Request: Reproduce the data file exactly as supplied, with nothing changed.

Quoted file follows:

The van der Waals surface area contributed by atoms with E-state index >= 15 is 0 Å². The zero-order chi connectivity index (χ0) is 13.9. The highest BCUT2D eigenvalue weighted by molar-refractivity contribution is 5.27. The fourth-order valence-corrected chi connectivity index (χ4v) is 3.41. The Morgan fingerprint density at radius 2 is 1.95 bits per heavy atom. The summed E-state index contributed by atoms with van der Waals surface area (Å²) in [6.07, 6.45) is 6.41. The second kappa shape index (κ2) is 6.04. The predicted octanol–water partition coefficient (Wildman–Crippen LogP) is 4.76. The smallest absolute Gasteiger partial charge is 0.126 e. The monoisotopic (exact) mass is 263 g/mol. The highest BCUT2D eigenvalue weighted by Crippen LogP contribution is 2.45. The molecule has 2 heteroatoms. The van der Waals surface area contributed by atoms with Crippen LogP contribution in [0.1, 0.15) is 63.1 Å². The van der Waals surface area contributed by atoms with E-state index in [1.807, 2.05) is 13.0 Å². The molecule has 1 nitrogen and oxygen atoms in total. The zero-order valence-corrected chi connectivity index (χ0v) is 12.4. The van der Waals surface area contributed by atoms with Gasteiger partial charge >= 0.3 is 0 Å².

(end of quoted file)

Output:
The van der Waals surface area contributed by atoms with E-state index >= 15 is 0 Å². The zero-order chi connectivity index (χ0) is 13.9. The highest BCUT2D eigenvalue weighted by molar-refractivity contribution is 5.27. The fourth-order valence-corrected chi connectivity index (χ4v) is 3.41. The Morgan fingerprint density at radius 2 is 1.95 bits per heavy atom. The summed E-state index contributed by atoms with van der Waals surface area (Å²) in [6.07, 6.45) is 6.41. The second kappa shape index (κ2) is 6.04. The predicted octanol–water partition coefficient (Wildman–Crippen LogP) is 4.76. The smallest absolute Gasteiger partial charge is 0.126 e. The monoisotopic (exact) mass is 263 g/mol. The highest BCUT2D eigenvalue weighted by Crippen LogP contribution is 2.45. The molecule has 2 heteroatoms. The van der Waals surface area contributed by atoms with Crippen LogP contribution in [0.1, 0.15) is 63.1 Å². The van der Waals surface area contributed by atoms with E-state index in [1.807, 2.05) is 13.0 Å². The molecule has 1 nitrogen and oxygen atoms in total. The zero-order valence-corrected chi connectivity index (χ0v) is 12.4. The van der Waals surface area contributed by atoms with Gasteiger partial charge >= 0.3 is 0 Å².